# Axiom:Axiom of Continuity

## Axiom Schema

This is more properly an collection of axioms rather than a single axiom.

Let $a,b,x,y,$ be points.

Let $\mathsf{B}$ be the relation of betweenness.

Let $\alpha, \beta$ be first-order formulas.

Let $\alpha$ contain no free occurrences of $a,b,y$.

Let $\beta$ contain no free occurrences of $a,b,x$.

This axiom asserts:

\(\displaystyle \) | \(\) | \(\displaystyle \exists a: \forall x,y: \left({ \alpha \land \beta \implies \mathsf{B}axy }\right)\) | |||||||||||

\(\displaystyle \) | \(\implies\) | \(\displaystyle \exists b: \forall x,y: \left({ \alpha \land \beta \implies \mathsf{B}xby }\right)\) |

### Alternative form

Let $\mathsf{B}$ be the relation of betweenness.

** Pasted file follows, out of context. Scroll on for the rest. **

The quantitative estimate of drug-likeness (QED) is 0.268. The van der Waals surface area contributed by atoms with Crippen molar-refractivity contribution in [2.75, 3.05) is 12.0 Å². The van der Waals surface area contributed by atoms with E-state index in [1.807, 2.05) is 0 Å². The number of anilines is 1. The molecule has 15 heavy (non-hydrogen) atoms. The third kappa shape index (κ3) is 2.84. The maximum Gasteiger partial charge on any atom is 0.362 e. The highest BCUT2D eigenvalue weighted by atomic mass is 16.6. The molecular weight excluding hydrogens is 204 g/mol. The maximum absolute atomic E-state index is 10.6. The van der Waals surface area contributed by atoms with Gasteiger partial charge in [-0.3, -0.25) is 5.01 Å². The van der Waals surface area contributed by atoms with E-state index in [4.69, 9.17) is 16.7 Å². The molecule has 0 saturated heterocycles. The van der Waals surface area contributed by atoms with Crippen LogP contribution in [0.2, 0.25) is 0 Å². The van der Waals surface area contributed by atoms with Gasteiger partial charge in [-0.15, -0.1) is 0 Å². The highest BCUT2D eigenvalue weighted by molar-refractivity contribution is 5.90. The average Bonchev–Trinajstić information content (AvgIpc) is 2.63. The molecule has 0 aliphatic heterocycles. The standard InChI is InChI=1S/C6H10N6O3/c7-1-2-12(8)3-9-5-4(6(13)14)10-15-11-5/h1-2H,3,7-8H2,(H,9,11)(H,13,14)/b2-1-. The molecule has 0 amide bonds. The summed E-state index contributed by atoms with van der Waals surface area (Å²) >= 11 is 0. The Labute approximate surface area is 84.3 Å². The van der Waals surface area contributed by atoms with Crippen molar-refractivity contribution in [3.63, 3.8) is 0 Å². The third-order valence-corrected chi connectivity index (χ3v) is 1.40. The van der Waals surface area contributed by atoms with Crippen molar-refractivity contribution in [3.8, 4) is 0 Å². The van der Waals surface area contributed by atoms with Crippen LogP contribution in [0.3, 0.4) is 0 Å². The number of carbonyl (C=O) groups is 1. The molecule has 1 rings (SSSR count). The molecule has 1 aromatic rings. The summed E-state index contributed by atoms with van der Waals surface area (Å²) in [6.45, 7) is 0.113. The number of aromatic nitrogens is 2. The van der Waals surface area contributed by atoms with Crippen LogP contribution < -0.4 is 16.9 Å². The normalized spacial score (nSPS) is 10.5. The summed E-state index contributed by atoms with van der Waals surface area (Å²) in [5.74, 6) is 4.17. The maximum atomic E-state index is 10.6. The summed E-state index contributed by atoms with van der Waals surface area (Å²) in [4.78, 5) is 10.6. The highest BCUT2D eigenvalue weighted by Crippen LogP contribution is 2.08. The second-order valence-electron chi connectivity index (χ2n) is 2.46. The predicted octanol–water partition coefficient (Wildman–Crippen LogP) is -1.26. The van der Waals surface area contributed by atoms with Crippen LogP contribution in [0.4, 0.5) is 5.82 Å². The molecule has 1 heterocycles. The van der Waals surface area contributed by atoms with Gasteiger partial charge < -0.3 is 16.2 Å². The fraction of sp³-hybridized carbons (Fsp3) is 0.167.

This axiom asserts:

- $\left({\exists a : \forall x,y : \left({x \in X \land y \in Y}\right)\implies \mathsf{B}axy}\right) \implies \left({\exists b : \forall x,y : \left({x \in X \land y \in Y}\right)\implies \mathsf{B}xby}\right)$

where $a,b,x,y$ are points and $X, Y$ are point sets.

Note that this alternate form of the **Axiom of Continuity** assumes the existence of sets.

As such, it cannot be expressed in the framework of first-order logic.

## Intuition

Consider an infinite line.

Consider it as consisting of a left side and a right side, where the transition is any place you care to choose.

No matter what place you choose, that place of transition is a point.

## Also see

## Sources

- June 1999: Alfred Tarski and Steven Givant:
*Tarski's System of Geometry*(*The Bulletin of Symbolic Logic***Vol. 5**,*no. 2*: 175 – 214) : Page 185 : Axiom $11$